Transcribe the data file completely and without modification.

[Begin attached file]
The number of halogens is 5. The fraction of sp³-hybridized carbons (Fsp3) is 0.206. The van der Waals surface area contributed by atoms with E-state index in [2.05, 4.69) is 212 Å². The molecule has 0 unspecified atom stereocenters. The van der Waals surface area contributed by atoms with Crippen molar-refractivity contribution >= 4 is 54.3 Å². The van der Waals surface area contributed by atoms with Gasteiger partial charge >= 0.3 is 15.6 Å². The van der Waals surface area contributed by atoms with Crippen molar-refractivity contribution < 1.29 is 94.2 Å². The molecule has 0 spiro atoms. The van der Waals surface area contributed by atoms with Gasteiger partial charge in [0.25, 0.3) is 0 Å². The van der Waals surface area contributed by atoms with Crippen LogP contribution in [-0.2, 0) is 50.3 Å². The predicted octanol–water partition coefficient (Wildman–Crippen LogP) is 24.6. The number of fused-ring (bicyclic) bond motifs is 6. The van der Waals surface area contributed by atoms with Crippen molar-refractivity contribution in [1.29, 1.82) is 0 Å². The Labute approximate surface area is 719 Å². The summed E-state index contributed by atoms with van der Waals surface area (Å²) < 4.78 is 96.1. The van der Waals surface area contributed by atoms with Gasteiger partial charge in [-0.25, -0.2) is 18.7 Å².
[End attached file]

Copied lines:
The number of halogens is 5. The fraction of sp³-hybridized carbons (Fsp3) is 0.206. The van der Waals surface area contributed by atoms with E-state index in [2.05, 4.69) is 212 Å². The molecule has 0 unspecified atom stereocenters. The van der Waals surface area contributed by atoms with Crippen molar-refractivity contribution >= 4 is 54.3 Å². The van der Waals surface area contributed by atoms with Gasteiger partial charge >= 0.3 is 15.6 Å². The van der Waals surface area contributed by atoms with Crippen molar-refractivity contribution < 1.29 is 94.2 Å². The molecule has 0 spiro atoms. The van der Waals surface area contributed by atoms with Gasteiger partial charge in [0.25, 0.3) is 0 Å². The van der Waals surface area contributed by atoms with Crippen LogP contribution in [-0.2, 0) is 50.3 Å². The predicted octanol–water partition coefficient (Wildman–Crippen LogP) is 24.6. The number of fused-ring (bicyclic) bond motifs is 6. The van der Waals surface area contributed by atoms with Crippen molar-refractivity contribution in [1.29, 1.82) is 0 Å². The Labute approximate surface area is 719 Å². The summed E-state index contributed by atoms with van der Waals surface area (Å²) < 4.78 is 96.1. The van der Waals surface area contributed by atoms with Gasteiger partial charge in [-0.25, -0.2) is 18.7 Å².